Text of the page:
However, the former vice president is expected to make his experience and stature centerpieces of his campaign, focusing on his electability in a campaign against President Trump. Biden is also likely to draw upon his extensive ties to the most recent Democratic president, under whom he served, as well as his popularity among the white, working-class voters Democrats lost in 2016.
Biden launched his first presidential campaign three decades ago, in 1988, and then his second one decade ago, in 2008. Both fizzled out early in the primary calendar — this time, the political world is watching him closely: will he go the distance, or will his lifelong White House ambitions go rebuffed once again?
Trump vs. House Democrats, continued: "House Democrats are grappling with how to respond to President Trump’s blanket resistance to cooperating with their investigations — defiance that legal experts say could upend the nation’s fundamental principle of checks and balances." (Washington Post)
--- "Democrats look to courts as White House stonewalls on subpoenas" (CNN)
--- Trump to reporters on Wednesday: "We're fighting all the subpoenas."
Trump and Libya: "President Donald Trump indicated in a phone call with Libyan strongman Khalifa Haftar last week that the U.S. supported an assault on the country’s capital to depose its United Nations-backed government, according to American officials familiar with the matter."
"An earlier call from White House National Security Adviser John Bolton also left Haftar with the impression of a U.S. green light for an offensive on Tripoli by his forces, known as the Libyan National Army, according to three diplomats." (Bloomberg)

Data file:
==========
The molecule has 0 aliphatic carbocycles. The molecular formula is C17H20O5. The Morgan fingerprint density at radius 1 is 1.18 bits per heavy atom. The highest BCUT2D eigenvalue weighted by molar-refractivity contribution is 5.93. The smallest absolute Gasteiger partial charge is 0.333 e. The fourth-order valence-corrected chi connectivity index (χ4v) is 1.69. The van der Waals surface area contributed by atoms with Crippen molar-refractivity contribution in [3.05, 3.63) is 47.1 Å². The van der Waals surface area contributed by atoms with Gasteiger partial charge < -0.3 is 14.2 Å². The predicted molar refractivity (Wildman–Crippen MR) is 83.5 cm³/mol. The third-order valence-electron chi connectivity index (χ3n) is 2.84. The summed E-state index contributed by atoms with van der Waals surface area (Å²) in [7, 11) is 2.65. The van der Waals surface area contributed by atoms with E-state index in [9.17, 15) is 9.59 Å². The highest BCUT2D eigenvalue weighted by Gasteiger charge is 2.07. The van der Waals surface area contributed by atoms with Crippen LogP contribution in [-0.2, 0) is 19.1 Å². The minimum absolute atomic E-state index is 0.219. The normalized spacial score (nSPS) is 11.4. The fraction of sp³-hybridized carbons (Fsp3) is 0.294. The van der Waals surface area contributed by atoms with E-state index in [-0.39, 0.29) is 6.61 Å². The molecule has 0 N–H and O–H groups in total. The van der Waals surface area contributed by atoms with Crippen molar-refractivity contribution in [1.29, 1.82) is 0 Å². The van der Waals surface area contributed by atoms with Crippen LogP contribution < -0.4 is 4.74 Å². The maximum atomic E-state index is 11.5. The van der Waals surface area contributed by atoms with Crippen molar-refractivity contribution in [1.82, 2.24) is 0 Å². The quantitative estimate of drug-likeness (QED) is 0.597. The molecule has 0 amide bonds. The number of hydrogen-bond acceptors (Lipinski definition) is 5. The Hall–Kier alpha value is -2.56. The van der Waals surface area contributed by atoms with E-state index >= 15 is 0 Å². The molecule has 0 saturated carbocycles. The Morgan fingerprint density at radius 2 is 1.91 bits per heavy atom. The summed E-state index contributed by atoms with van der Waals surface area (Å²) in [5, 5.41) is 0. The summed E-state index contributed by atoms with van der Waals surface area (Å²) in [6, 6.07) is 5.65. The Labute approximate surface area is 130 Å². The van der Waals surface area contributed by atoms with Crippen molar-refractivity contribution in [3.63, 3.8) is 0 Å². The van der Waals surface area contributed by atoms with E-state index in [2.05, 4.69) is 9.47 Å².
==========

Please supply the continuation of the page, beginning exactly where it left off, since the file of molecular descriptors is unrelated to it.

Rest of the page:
Recommended read: "Meet the Other Resistance: The Republican One" (New York Times Magazine)
White House schedule
At 12 p.m., President Trump receives his intelligence briefing. At 12:45 p.m., he has lunch with Secretary of State Mike Pompeo. At 4:30 p.m., he delivers remarks at a "Take Our Daughters and Sons to Work Day" event.
Also today: Trump will tape an interview with Fox News' Sean Hannity, according to the network. The interview will air at 9 p.m.
Both chambers of Congress are on recess.
Supreme Court schedule
The Supreme Court justices have no oral arguments or conferences scheduled for today.
--- Sen. Cory Booker (D-NJ) travels to South Carolina, touring the ReGenesis Community Development Corporation Environmental Sites and holding "Conversation with Cory" events in Spartanburg and Union.
--- Rep. Seth Moulton (D-MA) holds an event "discussing the importance of service" at Central Academy in Des Moines, Iowa.
--- Former Rep. Beto O'Rourke (D-TX) travels to Nevada, holding town halls in Reno and Carson City.
--- Sen. Bernie Sanders (I-VT) holds a rally in Fort Worth, Texas.
--- Sen. Elizabeth Warren (D-MA) holds a meet and greet in Cedar Rapids, Iowa.
*All times Eastern